How To Read The Bible 9

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How To Read, Study, and Understand The Bible

New Testament Timeline Epistles: Pauline & General by 65AD

The Gospels & Acts by 90AD

Revelation 90 AD

The Gospels: Matthew, Mark, Luke, and John

The Gospels Matthew, Mark, Luke, John ü Each provide an account of what Jesus taught and did during His life, particularly His three year public ministry, with special attention given to His suffering, death, and resurrection. ü They were written between 70-90AD ü The word “Gospel” means “Good News” ü Attributed to named authors

The Good News What Jesus himself talked and taught about God (Mark 1:14) 2. Early Christian preaching about the death and resurrection of Christ (Romans 1:1-5; I Corinthians 15:1-8) 1.

The Good News Preaching that included both what Jesus had taught about God and what Christians had said about Jesus and the events of His life (Acts 10:34-43) 4. Books that offer in written form what had been proclaimed orally within communities. 3.

The Good News To what genre of literature does a Gospel belong? The Gospels are “sermons in story” (Howard Kee). ü Biographical and historical ü Written with an intended goal of effecting definitive changes in the way we think and believe (John 21:25)

The Authors ü Most

of the gospels were written one generation after Jesus Christ sometime around the beginning of the deaths of the Apostles ü Most of the writers were anonymous and ascribed the authorial names to their works ü Used literary devices that were meant to be rhetorically effective (Mk. 5) to their readers as opposed to being concerned with chronological accuracy - this accounts for some of the inconsistencies among the gospels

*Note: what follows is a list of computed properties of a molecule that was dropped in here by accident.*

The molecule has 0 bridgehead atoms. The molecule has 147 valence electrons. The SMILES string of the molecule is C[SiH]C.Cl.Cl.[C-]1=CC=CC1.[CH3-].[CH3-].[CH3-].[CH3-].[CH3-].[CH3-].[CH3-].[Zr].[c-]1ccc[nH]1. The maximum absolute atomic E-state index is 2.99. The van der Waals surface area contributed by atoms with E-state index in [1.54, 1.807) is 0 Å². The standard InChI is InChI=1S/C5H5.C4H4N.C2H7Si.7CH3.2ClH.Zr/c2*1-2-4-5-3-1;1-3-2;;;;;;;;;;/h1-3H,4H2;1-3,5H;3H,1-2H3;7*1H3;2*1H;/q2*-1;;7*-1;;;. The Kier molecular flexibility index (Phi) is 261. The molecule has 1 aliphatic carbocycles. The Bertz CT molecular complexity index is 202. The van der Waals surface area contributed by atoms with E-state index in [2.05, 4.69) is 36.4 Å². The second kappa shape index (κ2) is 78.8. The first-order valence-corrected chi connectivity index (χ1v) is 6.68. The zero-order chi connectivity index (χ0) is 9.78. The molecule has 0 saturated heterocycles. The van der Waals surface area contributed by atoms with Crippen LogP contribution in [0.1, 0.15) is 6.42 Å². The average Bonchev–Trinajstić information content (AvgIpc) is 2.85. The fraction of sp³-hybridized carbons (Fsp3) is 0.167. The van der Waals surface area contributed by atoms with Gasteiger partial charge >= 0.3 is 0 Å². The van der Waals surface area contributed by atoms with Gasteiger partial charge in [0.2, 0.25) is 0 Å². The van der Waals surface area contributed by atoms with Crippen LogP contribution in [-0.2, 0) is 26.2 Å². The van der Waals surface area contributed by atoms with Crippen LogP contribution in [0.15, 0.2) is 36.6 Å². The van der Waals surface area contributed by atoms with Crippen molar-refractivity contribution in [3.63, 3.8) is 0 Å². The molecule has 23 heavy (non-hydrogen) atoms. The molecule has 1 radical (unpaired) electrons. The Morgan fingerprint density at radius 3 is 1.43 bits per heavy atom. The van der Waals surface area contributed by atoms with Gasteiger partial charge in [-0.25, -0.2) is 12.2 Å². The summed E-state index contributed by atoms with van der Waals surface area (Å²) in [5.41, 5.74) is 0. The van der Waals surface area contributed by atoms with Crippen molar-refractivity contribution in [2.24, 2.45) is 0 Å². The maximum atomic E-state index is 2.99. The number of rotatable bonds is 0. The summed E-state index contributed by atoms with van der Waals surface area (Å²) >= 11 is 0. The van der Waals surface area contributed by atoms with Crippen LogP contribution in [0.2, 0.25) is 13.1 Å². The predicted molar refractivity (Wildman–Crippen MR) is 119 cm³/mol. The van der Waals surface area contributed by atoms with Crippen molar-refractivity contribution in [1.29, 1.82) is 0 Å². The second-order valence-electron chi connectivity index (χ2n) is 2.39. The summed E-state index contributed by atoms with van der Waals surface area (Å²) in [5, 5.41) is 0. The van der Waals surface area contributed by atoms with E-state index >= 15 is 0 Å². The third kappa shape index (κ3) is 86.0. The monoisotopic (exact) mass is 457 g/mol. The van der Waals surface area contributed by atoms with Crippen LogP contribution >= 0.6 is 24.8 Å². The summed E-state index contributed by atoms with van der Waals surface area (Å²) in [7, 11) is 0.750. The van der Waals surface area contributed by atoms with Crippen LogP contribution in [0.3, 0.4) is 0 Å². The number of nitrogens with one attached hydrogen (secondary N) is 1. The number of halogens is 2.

Materials in the Gospel Ø Sayings: memorable quotations – legal,

prophetic, wisdom, autobiographical Ø Stories: biographical, controversy, didactic, commissioning Ø Parables Ø Miracles: exorcisms, healings, resuscitations, nature, feeding Ø Hymns Ø Genealogies

The Synoptics ØMatthew, Mark, and Luke are called

the Synoptic Gospels : syn = same & opto = to see ØThey follow the same order of events

Markan Priority The order of events favor Mark as an early source for Matthew and Luke üMt & Mk v. Lk üLk & Mk v. Mt übut never Mt & Lk v. Mk

Markan Priority üMark is

shorter, less detailed, more difficult, and lacks the speeches/sayings of Matthew and Luke üA later writing would not have omitted the sayings of Jesus

From Jesus to Us Transmission of the Gospel Traditions

Transmission of the Gospel 1.

The Historical Jesus: The things Jesus actually did and said • The Jesus Seminar


Early Traditions • Written Sources – people wrote down what Jesus said and preserved them • Oral Traditions – people remembered what Jesus said and did and shared their stories, e.g. Peter

Transmission of the Gospel 3.

Redaction of the Gospel: The Gospel writers compile their books by taking, merging, and editing the early traditions.

This was done by more than the four gospel writers of our New Testament

Other Known Existing Gospels ü Gospel of James (stepbrother of

Jesus): focuses on Mary and

then follows Matthew and Luke ü Infancy Gospel of Thomas: The lost years, 5-12, of Jesus’ life ü Gospel of Peter: Descriptive account of Jesus’ death and resurrection ü Gospel of the Hebrews: Quoted in other works but not found itself

Other Known Existing Gospels ü Gospel of Thomas: A collection of

Jesus’ sayings, accepted as

accurate by most scholars ü Gospel of Mary (Magdalene): Emphasizes the role and place of women as disciples ü Apocryphon of James: Conversation of Jesus with Peter and James before His ascension ü Dialogue of the Savior: Debate between Jesus, Matthew, Judas, and Mary

Q Source “Q”, German for Quelle = Source, is an early non-preserved tradition (oral and/or written) of the sayings of Jesus used by both Matthew and Luke

Q Source These sayings are used and ordered differently by Matthew and Luke which suggests that they/it were used independently along with their other sources

The Synoptics

Proposed Timeline of Gospel Formation

Transmission of the Gospel Preservation of the Manuscripts: People made copies of the completed Gospels and shared them around the world 5. Translation: Scholars translate copies of the Gospels into other languages 6. Reception: We read about what Jesus said and did in our modern editions of the Bible 7. Proclamations and Paraphrases 4.

Next Week: Johanine Literature